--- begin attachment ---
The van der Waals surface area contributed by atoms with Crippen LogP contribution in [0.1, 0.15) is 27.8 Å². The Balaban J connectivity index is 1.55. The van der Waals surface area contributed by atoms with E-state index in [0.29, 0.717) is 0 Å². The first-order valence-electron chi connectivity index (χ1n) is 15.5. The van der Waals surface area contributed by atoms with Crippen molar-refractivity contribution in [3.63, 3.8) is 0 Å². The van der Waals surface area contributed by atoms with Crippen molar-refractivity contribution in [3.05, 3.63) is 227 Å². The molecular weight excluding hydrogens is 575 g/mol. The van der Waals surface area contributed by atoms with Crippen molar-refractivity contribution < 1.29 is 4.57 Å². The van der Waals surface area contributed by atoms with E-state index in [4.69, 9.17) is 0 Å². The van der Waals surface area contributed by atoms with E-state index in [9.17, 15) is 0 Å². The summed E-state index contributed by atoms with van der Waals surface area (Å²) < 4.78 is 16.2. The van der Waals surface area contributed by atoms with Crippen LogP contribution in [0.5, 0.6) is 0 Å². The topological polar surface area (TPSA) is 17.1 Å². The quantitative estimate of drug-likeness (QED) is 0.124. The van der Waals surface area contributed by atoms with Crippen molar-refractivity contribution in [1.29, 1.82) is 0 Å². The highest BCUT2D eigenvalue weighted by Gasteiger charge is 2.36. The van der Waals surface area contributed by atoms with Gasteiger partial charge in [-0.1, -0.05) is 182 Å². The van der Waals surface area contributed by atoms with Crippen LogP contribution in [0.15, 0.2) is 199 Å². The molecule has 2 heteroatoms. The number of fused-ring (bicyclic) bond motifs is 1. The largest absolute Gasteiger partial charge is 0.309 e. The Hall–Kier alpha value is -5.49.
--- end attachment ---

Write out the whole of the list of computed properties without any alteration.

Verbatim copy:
The van der Waals surface area contributed by atoms with Crippen LogP contribution in [0.1, 0.15) is 27.8 Å². The Balaban J connectivity index is 1.55. The van der Waals surface area contributed by atoms with E-state index in [0.29, 0.717) is 0 Å². The first-order valence-electron chi connectivity index (χ1n) is 15.5. The van der Waals surface area contributed by atoms with Crippen molar-refractivity contribution in [3.63, 3.8) is 0 Å². The van der Waals surface area contributed by atoms with Crippen molar-refractivity contribution in [3.05, 3.63) is 227 Å². The molecular weight excluding hydrogens is 575 g/mol. The van der Waals surface area contributed by atoms with Crippen molar-refractivity contribution < 1.29 is 4.57 Å². The van der Waals surface area contributed by atoms with E-state index in [4.69, 9.17) is 0 Å². The van der Waals surface area contributed by atoms with E-state index in [9.17, 15) is 0 Å². The summed E-state index contributed by atoms with van der Waals surface area (Å²) < 4.78 is 16.2. The van der Waals surface area contributed by atoms with Crippen LogP contribution in [0.5, 0.6) is 0 Å². The topological polar surface area (TPSA) is 17.1 Å². The quantitative estimate of drug-likeness (QED) is 0.124. The van der Waals surface area contributed by atoms with Crippen molar-refractivity contribution in [1.29, 1.82) is 0 Å². The highest BCUT2D eigenvalue weighted by Gasteiger charge is 2.36. The van der Waals surface area contributed by atoms with Gasteiger partial charge in [-0.1, -0.05) is 182 Å². The van der Waals surface area contributed by atoms with Crippen LogP contribution in [0.15, 0.2) is 199 Å². The molecule has 2 heteroatoms. The number of fused-ring (bicyclic) bond motifs is 1. The largest absolute Gasteiger partial charge is 0.309 e. The Hall–Kier alpha value is -5.49.